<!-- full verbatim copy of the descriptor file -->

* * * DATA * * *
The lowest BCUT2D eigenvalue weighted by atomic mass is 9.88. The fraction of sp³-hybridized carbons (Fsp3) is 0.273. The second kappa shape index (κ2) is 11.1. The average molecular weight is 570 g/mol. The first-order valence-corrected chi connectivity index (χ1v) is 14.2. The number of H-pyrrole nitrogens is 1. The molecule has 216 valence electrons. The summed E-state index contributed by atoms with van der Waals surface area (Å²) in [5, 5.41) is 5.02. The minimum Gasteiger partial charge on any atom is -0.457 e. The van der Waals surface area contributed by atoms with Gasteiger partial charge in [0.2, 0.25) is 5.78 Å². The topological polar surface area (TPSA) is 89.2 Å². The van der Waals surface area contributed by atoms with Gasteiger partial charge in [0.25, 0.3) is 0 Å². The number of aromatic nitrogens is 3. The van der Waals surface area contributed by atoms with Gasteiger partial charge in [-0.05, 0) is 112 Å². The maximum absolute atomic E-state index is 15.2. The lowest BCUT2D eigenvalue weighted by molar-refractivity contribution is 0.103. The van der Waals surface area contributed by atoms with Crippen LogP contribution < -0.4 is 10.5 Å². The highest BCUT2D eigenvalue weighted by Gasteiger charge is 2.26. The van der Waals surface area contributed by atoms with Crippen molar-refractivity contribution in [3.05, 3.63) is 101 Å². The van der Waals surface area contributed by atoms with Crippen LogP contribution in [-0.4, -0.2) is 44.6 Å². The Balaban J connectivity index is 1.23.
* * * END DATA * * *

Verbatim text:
The lowest BCUT2D eigenvalue weighted by atomic mass is 9.88. The fraction of sp³-hybridized carbons (Fsp3) is 0.273. The second kappa shape index (κ2) is 11.1. The average molecular weight is 570 g/mol. The first-order valence-corrected chi connectivity index (χ1v) is 14.2. The number of H-pyrrole nitrogens is 1. The molecule has 216 valence electrons. The summed E-state index contributed by atoms with van der Waals surface area (Å²) in [5, 5.41) is 5.02. The minimum Gasteiger partial charge on any atom is -0.457 e. The van der Waals surface area contributed by atoms with Gasteiger partial charge in [0.2, 0.25) is 5.78 Å². The topological polar surface area (TPSA) is 89.2 Å². The van der Waals surface area contributed by atoms with Gasteiger partial charge in [0.25, 0.3) is 0 Å². The number of aromatic nitrogens is 3. The van der Waals surface area contributed by atoms with Gasteiger partial charge in [-0.05, 0) is 112 Å². The maximum absolute atomic E-state index is 15.2. The lowest BCUT2D eigenvalue weighted by molar-refractivity contribution is 0.103. The van der Waals surface area contributed by atoms with Crippen LogP contribution < -0.4 is 10.5 Å². The highest BCUT2D eigenvalue weighted by Gasteiger charge is 2.26. The van der Waals surface area contributed by atoms with Crippen molar-refractivity contribution in [3.05, 3.63) is 101 Å². The van der Waals surface area contributed by atoms with Crippen LogP contribution in [-0.4, -0.2) is 44.6 Å². The Balaban J connectivity index is 1.23.